These are the Five Key Aspects of an Effective Requirements Elicitation Process

Sandhya Bhat

Eliciting requirements is an essential part of any project. Without understanding what we want and how we can achieve it, planning for the project becomes difficult. Many organizations and project teams don't give this important functionality the importance it deserves and fail to do enough research to understand all of their needs.

1) Create a clear Requirements Elicitation Process: It is extremely helpful to have a clearly-described requirements elicitation procedure that clearly demonstrates how clients will be approached, what other functions or groups will be involved and in what capacity, as well as how the entire process will be carried out. It is important to indicate how much involvement each group would expect and what steps they will be involved in.

2) Have a Requirements Elicitation process that is geared towards the main categories of work conducted in your organization: We all know that the requirements for a sustainment request are very different from those for a full-fledged project. Projects are different from one another. IT professionals know that Infrastructure projects require a different approach than application selection and implementation projects. It is important to have a process in place for each main category.

3) Have a comprehensive and yet easy to read Requirements Gathering document: Organizations often create complicated requirements elicitation documents. It is not only difficult for the person who fills it out, but it also makes it very difficult for them to engage with the client or project sponsor. The analyst who conducts the requirement gathering workshop might try to skip or avoid capturing important information that would have been helpful in Solution Design.

To avoid this, create a Requirement Gathering Document that includes sections to capture key information. Always remember that meaningful sections along with document style, font, line spacing all play a very vital role in making a document more readable as against of a dull & drab complicated (think tax) document!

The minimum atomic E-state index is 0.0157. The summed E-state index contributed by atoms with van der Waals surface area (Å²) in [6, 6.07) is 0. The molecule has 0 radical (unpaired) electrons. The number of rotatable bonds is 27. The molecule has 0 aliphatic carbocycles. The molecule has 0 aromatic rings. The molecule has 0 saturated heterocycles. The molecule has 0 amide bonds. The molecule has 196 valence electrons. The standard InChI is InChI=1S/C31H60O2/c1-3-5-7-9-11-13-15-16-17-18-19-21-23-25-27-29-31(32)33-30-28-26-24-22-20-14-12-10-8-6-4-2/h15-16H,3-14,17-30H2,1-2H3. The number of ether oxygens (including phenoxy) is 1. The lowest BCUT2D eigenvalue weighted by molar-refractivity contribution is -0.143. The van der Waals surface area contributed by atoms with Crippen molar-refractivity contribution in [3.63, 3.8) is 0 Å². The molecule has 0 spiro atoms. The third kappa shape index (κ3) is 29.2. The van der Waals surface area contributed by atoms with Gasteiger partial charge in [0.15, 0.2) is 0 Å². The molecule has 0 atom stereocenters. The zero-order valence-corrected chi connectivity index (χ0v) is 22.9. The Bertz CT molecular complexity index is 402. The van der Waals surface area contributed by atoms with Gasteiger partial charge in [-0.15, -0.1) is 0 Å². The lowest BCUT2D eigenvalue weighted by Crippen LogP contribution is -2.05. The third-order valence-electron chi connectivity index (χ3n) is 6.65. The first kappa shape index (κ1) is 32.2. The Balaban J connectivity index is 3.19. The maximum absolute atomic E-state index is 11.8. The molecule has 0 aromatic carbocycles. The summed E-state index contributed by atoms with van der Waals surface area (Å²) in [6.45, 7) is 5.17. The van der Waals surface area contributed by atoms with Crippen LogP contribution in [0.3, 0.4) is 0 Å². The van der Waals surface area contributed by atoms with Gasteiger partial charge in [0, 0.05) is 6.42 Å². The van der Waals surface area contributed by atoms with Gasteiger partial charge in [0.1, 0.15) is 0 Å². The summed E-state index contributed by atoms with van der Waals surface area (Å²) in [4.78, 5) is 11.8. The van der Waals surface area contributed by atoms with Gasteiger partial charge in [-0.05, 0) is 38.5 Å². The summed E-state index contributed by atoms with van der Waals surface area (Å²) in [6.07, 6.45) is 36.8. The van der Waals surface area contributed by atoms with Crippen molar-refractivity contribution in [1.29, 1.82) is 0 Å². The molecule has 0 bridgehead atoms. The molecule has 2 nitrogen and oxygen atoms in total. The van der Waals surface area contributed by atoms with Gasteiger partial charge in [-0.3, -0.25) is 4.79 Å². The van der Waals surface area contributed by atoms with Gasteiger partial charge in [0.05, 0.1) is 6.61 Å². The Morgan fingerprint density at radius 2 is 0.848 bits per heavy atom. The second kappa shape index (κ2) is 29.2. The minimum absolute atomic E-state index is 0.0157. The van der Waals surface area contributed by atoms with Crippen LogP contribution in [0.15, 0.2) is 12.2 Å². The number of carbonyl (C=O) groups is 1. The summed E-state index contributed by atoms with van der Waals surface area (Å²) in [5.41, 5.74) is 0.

4) Describe the requirements in simple sentences, from the point of view of the requestor: Because there is a demand, we capture requirements. The requester wants something to happen. Instead of saying the need "as if" in vain, capture the requestor's perspective of the need and it will give you much more information than just technical words.

For e.g. let’s say a Payroll Manager would like to have a report that indicates the time spent by her staff to correct timesheet errors. One, you could capture the requirement as; Provide report that indicates time spent by the payroll staff to correct timesheet errors and the second would be as I wrote it above- Payroll Manager would like to have a report that indicates the time spent by her staff to correct timesheet error. The first way of writing is cold and non-personal where are the second style makes it a requirement-user-story. Someone wants something, so they can in turn do something else.

Stating requirements in this style of user-story soon creates a “Requirements Ambience” which the subsequent Solution Design needs to meet in addition to the actual delivered artifacts (in our example above, the actual report).

Capturing requirements in this way, also makes validation that much easier- since the user’s requirement have been captured from their perspective, it is easier for them to identify with that stated need, validate it and approve it in the Requirements Gathering document.

5) Map Gathered requirements to Delivered Functionalities: Not many projects go the extra mile to make sure that what they deliver as deliverables actually maps to the original requirements. Clients and sponsors must agree to the deliverables in order to sign off on the project. However, by mapping the delivered functionality to the requirements it allows for greater traceability and supportability as future modifications and changes are made to the original deliverables.

By mapping gathered requirements to delivered functionalities, projects can provide a more comprehensive and robust Operations document.

These are five crucial ways in which you can modify your Requirements Elicitation Process to ensure more effective Requirements gathering that help in formulating better solutions to satisfy clients and provide detailed information that can be easily utilized by the Operations group. A win-win way of working… happy clients, happy operations and engaged & satisfied project team members!

About the author: Sandhya Bhat MSc, CSSMBB, CSSE has developed several new and enhanced existing strategic methodologies to improve technology and human capital utilization, produce greater ROI on investments and streamline service delivery. She is an acclaimed author, speaker, a sought after thought leader and an avid world traveler.